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    Re: In the Wake of Magellan
    From: Brad Morris
    Date: 2019 Oct 12, 19:14 -0400
    Hello Doug

    Re: your first question, sun's declination table.

    The Tables of Toledo were developed in 1080 AD, using the work of al-Zarqali.  al-Zarqali is also reputed to have developed an astrolabe to determine the positions of the planets based upon the work of Claudius Ptolemy, Almagest, 150 AD.

    The Alphonsine Tables (So named for King Alphonse of Spain) were developed for the Kings birthday, in 1252, and updated the Tables of Toledo.

    Magellan sailed in 1519, over 250 years after the Alphonsine Tables and 1350 years after the Almagest.  Does anyone know what tables Magellan used? 

    Of course, the Almagest was based on the works of Hipparchus, a Greek astronomer from the second century bc.

    Further, neolithic peoples appear to be aware of solar declination, in the construction of monuments which only permit illumination on certain days of the year [dolmens] or specific alignments with stones [Stonehenge].  These, of course, did not represent tabular data. Yet they seem to have been aware of the changing of the sun's positions over the course of a year and that these positions repeated, the very basis of knowledge necessary to create a table.

    This topic is a rich vein of research, and as Robert indicated, rife with scholarly articles.  I have attempted only the crudest of summaries, likely containing inaccuracy.  There is no clear lineage of solar declination tables, unless you closely restrict what you wish to discover.  There is really no "first" without caveats.  


    On Thu, Oct 10, 2019, 2:34 PM Doug MacPherson <NoReply_MacPherson@fer3.com> wrote:

    Recently sailing in my armchair I was pondering the navigational challenges Magellan and other European sailors of his time must have experienced. (Early 16th century).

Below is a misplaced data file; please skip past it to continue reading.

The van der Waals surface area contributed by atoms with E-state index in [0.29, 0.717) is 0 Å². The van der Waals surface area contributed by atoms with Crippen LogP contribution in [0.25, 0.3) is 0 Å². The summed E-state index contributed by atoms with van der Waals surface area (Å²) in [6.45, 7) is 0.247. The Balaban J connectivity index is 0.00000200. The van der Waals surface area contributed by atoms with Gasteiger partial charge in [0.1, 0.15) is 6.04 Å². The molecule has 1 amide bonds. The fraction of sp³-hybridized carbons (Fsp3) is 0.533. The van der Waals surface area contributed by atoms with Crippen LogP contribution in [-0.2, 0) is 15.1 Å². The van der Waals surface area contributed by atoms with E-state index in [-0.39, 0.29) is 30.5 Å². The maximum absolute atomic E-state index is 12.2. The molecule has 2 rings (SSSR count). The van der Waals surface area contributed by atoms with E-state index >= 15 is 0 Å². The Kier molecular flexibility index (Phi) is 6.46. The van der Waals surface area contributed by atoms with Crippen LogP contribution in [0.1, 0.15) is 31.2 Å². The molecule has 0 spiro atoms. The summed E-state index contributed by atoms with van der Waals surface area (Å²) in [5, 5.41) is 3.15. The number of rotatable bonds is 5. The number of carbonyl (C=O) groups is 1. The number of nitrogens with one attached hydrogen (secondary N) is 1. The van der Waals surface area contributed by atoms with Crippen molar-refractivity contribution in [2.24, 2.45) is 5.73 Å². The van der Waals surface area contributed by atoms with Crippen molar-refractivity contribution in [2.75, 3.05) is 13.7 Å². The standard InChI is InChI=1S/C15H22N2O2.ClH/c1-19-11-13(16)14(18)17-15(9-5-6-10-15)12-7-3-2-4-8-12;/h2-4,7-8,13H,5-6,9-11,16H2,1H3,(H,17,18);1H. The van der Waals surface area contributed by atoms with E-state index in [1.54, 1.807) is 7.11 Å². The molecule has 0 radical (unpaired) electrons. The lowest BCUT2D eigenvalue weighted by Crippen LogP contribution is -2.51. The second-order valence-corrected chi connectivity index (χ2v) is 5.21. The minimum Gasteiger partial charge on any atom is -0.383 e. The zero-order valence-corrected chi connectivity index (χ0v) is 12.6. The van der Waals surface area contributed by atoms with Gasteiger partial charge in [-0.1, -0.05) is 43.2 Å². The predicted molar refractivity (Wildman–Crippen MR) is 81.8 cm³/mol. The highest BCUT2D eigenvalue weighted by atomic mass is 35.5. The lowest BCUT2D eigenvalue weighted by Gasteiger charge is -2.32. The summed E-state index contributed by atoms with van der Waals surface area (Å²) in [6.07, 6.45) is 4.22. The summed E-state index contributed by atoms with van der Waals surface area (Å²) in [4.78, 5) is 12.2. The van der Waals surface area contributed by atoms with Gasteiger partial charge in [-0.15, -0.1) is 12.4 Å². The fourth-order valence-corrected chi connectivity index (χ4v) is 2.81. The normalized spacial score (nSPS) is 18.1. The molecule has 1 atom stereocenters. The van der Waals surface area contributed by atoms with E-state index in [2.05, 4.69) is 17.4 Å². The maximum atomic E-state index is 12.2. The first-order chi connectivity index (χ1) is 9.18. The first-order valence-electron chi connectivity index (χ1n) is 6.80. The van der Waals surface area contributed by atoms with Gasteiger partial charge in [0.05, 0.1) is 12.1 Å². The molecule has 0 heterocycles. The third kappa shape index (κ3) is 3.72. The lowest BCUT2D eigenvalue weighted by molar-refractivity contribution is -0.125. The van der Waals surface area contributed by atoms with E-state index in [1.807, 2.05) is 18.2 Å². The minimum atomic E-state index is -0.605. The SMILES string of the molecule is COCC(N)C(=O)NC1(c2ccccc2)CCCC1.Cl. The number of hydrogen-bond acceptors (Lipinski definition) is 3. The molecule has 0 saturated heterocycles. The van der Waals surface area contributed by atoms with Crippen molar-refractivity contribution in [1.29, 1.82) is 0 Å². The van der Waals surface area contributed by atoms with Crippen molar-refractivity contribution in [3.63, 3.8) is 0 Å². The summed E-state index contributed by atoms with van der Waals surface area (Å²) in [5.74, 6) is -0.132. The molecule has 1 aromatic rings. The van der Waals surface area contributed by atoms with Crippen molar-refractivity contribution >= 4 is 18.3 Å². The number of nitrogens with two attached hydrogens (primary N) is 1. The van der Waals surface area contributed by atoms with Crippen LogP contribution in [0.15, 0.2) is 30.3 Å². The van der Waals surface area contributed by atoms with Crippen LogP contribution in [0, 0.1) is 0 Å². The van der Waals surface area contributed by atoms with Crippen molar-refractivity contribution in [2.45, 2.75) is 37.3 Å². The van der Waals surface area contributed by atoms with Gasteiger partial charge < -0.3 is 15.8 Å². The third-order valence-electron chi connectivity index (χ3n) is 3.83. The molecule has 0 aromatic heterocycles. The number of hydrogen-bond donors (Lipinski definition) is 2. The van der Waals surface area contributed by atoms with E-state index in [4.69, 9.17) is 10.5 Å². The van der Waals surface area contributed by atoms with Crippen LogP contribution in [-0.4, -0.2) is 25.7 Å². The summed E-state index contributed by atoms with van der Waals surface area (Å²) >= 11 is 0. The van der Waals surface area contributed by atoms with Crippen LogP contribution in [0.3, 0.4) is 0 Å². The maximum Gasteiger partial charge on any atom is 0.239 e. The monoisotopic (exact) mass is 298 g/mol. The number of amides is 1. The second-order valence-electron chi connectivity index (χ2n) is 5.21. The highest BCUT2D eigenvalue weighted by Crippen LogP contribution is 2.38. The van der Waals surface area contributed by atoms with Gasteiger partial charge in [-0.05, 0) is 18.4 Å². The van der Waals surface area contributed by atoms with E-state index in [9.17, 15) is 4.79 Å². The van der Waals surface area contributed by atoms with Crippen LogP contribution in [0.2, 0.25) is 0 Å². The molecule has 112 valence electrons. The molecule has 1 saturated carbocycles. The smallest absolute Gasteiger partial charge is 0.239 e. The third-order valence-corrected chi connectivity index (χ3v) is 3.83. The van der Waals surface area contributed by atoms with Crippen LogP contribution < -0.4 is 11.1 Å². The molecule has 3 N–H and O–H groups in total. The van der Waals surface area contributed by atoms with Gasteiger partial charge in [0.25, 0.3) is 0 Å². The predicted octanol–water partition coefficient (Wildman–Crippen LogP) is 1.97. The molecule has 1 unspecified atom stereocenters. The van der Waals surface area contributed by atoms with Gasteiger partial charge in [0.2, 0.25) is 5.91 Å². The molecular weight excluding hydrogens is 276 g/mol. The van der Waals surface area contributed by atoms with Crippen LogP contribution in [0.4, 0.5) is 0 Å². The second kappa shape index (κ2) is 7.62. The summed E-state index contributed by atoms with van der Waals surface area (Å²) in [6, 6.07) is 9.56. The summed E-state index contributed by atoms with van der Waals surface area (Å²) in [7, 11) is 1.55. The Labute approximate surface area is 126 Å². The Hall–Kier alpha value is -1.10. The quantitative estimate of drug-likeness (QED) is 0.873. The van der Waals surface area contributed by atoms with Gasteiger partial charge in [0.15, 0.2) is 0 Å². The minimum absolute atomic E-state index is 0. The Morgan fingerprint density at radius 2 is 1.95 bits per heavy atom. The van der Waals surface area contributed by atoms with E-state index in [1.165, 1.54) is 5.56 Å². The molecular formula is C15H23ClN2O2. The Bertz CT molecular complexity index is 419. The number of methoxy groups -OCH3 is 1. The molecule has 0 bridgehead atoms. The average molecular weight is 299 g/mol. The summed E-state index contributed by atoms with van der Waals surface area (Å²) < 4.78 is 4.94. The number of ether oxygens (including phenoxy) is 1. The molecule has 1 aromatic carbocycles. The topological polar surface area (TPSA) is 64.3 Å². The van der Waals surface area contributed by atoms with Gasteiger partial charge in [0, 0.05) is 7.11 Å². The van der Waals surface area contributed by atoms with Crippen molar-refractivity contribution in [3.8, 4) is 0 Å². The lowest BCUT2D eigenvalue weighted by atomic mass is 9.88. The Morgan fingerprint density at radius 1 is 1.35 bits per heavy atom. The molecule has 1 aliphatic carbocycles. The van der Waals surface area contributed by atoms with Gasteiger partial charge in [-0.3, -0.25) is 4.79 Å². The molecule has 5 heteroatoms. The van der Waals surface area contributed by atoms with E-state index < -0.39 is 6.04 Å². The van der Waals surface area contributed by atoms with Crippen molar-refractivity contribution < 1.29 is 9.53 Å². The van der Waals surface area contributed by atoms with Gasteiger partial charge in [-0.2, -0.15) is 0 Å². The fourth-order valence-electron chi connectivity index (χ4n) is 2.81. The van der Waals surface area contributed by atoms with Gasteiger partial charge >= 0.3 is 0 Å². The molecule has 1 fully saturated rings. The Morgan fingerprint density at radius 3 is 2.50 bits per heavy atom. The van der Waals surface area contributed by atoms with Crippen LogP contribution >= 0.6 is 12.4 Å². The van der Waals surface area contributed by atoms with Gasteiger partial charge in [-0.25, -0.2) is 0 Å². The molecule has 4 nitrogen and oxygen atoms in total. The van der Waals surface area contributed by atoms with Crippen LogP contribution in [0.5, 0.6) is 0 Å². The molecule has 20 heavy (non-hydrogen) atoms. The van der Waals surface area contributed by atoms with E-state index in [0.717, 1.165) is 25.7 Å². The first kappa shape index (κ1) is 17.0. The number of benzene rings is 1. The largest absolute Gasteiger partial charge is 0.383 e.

I assume that the sun was the primary source of information for determinig latitude and that they had some table showing them the declination of the sun over the course of the year.

    Three questions came to mind:

    1. Where did the sun's declination table come from?  Did the Spanish, Portuguese or other governments supply it? How did they get it?

    2. What tool were they using to determine the altitude of the sun at noon?  A cross staff? kamal? backstaff?  John Davis Did not invent his "Davis" quadrant (a backstaff) till 1594.

    3. If, in an unfortunate accident, the declination table blew overboard, and our intrepid captain remembered that the sun's declination was about 23.45° South and North on December 21 and June 21 respectively, and 0° on March 21 and September 21, would a linear approximation of the sun's declination from that rememebered data be accurate enough to navigate with?  What would be the max error from the sun's actual declination and when would that occur?

    Finally, would the max error matter given the tools they were using?



    38° 34.3' N

    121° 28.5' W

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